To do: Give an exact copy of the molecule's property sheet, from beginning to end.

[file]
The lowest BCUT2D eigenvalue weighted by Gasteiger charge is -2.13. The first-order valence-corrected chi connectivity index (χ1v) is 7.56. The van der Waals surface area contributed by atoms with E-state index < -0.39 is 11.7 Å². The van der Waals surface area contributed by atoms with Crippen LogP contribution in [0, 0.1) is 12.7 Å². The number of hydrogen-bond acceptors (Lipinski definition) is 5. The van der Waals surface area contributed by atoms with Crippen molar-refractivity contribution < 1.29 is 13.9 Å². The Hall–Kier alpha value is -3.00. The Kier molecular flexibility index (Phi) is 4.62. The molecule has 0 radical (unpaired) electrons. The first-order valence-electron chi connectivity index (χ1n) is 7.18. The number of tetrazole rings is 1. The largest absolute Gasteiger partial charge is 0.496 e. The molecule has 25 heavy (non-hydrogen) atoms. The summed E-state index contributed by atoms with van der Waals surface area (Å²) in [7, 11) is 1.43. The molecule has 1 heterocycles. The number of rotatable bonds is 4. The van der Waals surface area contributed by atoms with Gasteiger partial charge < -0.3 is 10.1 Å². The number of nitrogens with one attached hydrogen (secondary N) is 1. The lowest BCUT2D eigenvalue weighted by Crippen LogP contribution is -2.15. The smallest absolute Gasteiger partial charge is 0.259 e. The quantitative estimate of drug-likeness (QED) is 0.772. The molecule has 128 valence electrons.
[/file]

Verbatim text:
The lowest BCUT2D eigenvalue weighted by Gasteiger charge is -2.13. The first-order valence-corrected chi connectivity index (χ1v) is 7.56. The van der Waals surface area contributed by atoms with E-state index < -0.39 is 11.7 Å². The van der Waals surface area contributed by atoms with Crippen LogP contribution in [0, 0.1) is 12.7 Å². The number of hydrogen-bond acceptors (Lipinski definition) is 5. The van der Waals surface area contributed by atoms with Crippen molar-refractivity contribution < 1.29 is 13.9 Å². The Hall–Kier alpha value is -3.00. The Kier molecular flexibility index (Phi) is 4.62. The molecule has 0 radical (unpaired) electrons. The first-order valence-electron chi connectivity index (χ1n) is 7.18. The number of tetrazole rings is 1. The largest absolute Gasteiger partial charge is 0.496 e. The molecule has 25 heavy (non-hydrogen) atoms. The summed E-state index contributed by atoms with van der Waals surface area (Å²) in [7, 11) is 1.43. The molecule has 1 heterocycles. The number of rotatable bonds is 4. The van der Waals surface area contributed by atoms with Gasteiger partial charge < -0.3 is 10.1 Å². The number of nitrogens with one attached hydrogen (secondary N) is 1. The lowest BCUT2D eigenvalue weighted by Crippen LogP contribution is -2.15. The smallest absolute Gasteiger partial charge is 0.259 e. The quantitative estimate of drug-likeness (QED) is 0.772. The molecule has 128 valence electrons.